President Barack Obama was warned late last year that the nation’s intelligence agencies were not adequately focused on potential threats from China, the Middle East, and other hot spots because too much focus had been placed on drone strikes and military operations.
According to the Washington Post
, a report presented to the president by his Intelligence Advisory Board said the decade-long Afghanistan war had led the CIA, National Security Agency, and other spy agencies to drift away from their original roles, creating possible blind spots in the nation's intelligence network.
The report called for a significant shift in intelligence resources for the first time since the terrorist attacks of Sept. 11, 2001. It was sent to senior national security officials in the Obama administration, who in recent weeks have echoed some of the same concerns publicly.
CIA Director John O. Brennan, Obama’s former top counterterrorism advisor, testified before Congress in February that he planned to evaluate the agency’s current missions, saying the CIA’s involvement in legal operations was an “aberration from its traditional role.”
Intelligence officials believe any adjustments will be more incremental rather than broad based because of both the continued al-Qaida threat, as well as the expanded influence of the CIA’s Counterterrorism Center.
Brennan has also made it clear the CIA will maintain its armed drone fleet. He said the agency had a long tradition as a paramilitary organization and “must continue to provide the president with this option.”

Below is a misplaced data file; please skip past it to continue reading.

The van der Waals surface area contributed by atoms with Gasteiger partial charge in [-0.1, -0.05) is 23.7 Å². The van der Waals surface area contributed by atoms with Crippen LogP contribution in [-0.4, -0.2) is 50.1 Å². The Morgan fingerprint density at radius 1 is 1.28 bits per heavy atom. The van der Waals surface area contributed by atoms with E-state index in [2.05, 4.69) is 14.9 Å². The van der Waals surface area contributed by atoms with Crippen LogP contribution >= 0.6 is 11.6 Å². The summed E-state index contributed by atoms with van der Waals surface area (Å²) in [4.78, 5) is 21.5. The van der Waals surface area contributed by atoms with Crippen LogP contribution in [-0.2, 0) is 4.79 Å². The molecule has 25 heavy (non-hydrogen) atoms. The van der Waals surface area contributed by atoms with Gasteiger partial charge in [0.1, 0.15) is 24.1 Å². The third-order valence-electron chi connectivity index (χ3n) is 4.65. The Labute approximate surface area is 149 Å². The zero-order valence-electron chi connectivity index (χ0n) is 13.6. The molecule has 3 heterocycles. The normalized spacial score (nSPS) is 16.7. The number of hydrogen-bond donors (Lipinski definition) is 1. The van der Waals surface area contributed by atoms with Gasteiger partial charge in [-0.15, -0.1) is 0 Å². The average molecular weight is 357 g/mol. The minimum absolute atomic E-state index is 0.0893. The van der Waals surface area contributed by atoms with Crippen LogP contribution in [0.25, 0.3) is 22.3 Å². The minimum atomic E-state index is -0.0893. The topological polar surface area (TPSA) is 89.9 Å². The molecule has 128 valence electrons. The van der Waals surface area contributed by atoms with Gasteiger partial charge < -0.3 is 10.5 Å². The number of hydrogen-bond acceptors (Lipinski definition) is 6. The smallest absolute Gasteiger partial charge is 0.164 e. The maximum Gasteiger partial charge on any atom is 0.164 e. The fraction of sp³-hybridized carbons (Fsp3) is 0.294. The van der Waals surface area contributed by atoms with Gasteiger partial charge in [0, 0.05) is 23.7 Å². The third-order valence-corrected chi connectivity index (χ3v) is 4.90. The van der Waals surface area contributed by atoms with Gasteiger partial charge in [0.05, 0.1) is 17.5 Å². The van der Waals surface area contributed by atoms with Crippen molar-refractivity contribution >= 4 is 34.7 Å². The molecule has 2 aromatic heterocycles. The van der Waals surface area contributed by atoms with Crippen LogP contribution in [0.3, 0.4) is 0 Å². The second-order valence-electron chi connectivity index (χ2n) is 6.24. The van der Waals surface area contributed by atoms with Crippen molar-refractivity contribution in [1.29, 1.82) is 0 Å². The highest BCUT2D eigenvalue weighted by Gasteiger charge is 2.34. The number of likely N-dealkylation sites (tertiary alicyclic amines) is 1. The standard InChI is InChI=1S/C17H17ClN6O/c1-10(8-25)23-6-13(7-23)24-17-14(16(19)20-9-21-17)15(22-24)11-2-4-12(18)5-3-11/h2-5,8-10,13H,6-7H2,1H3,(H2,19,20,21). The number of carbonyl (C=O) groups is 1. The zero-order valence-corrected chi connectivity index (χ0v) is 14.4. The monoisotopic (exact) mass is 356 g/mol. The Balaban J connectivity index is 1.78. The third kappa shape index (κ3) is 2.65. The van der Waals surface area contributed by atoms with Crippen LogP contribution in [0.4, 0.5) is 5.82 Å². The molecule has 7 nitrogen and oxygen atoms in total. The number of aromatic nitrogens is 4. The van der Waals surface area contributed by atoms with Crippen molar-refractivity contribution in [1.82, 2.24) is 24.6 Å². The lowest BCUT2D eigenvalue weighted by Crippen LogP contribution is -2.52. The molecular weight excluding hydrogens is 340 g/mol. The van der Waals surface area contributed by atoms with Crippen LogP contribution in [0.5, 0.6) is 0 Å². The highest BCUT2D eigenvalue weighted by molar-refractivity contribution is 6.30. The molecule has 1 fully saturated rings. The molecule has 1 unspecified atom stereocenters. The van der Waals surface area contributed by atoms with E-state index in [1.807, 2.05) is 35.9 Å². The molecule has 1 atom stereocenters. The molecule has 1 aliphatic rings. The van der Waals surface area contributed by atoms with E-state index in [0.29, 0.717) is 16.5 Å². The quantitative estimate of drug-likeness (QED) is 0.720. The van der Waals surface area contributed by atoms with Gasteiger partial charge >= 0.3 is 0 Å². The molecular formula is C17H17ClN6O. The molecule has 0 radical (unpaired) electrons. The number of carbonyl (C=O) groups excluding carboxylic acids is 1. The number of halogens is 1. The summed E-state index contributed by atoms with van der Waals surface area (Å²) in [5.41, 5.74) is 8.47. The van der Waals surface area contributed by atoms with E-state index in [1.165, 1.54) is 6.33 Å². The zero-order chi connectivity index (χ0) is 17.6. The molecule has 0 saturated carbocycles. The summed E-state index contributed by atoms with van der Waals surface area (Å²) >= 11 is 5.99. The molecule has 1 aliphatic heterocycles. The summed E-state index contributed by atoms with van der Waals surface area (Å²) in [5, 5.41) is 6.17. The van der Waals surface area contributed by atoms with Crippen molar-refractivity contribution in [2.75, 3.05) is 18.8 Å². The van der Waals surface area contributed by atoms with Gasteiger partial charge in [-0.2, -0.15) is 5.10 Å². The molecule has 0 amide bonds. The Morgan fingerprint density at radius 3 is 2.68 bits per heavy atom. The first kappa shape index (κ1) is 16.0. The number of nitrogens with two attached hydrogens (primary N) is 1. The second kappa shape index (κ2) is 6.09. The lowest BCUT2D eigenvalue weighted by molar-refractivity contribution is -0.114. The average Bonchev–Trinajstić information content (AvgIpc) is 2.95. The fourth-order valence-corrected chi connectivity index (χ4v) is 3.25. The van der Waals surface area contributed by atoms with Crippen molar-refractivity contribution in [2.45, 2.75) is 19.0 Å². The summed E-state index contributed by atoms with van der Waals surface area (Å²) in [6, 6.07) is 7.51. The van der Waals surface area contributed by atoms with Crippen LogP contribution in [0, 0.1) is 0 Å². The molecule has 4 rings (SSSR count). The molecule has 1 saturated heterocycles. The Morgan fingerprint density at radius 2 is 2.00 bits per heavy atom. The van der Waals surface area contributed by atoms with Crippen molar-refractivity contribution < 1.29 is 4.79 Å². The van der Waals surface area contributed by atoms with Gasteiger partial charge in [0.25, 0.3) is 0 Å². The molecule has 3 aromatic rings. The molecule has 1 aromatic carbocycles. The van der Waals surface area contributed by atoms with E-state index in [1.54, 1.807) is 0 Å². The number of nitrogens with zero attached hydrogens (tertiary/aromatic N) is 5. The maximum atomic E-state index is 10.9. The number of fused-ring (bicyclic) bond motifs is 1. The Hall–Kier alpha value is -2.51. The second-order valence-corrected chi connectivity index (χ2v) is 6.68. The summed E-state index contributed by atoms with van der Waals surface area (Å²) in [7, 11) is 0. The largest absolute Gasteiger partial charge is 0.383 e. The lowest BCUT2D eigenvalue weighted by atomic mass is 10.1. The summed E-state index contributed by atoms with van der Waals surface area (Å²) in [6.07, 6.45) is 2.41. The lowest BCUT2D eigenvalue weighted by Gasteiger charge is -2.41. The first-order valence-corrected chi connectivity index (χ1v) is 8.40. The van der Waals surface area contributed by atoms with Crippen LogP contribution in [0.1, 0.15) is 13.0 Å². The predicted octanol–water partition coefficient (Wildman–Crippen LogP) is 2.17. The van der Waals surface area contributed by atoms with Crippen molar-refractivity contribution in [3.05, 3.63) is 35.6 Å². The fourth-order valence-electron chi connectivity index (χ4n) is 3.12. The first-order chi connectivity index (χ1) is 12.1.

However, there have been moves to change counterterrorism operations, including the implementation of tighter rules on the targeted killings of overseas terrorism suspects, the Post reported. The White House is also considering giving the Defense Department a greater role in the drone program and reducing the CIA’s involvement, although some officials caution that transition could take years.
Officials acknowledge that spy agencies are now facing increased demands as a result of political turmoil in the Arab world, a concern that China may engaging in cyber-espionage, and the rise of militant groups in North Africa. At the same time, most agencies are confronting decreasing or stagnant budgets following years of rapid spending increases.
But none of that has affected the ability of U.S. intelligence agencies to keep abreast of key developments no matter where they occur, according to Shawn Turner, a spokesman for Director of National Intelligence James R. Clapper Jr.. He told the Post that while the agencies face “a more varied and voluminous array of challenges,” the nation’s intelligence community continues to “successfully gather and analyze the intelligence that helps protect us from threats around the world.”
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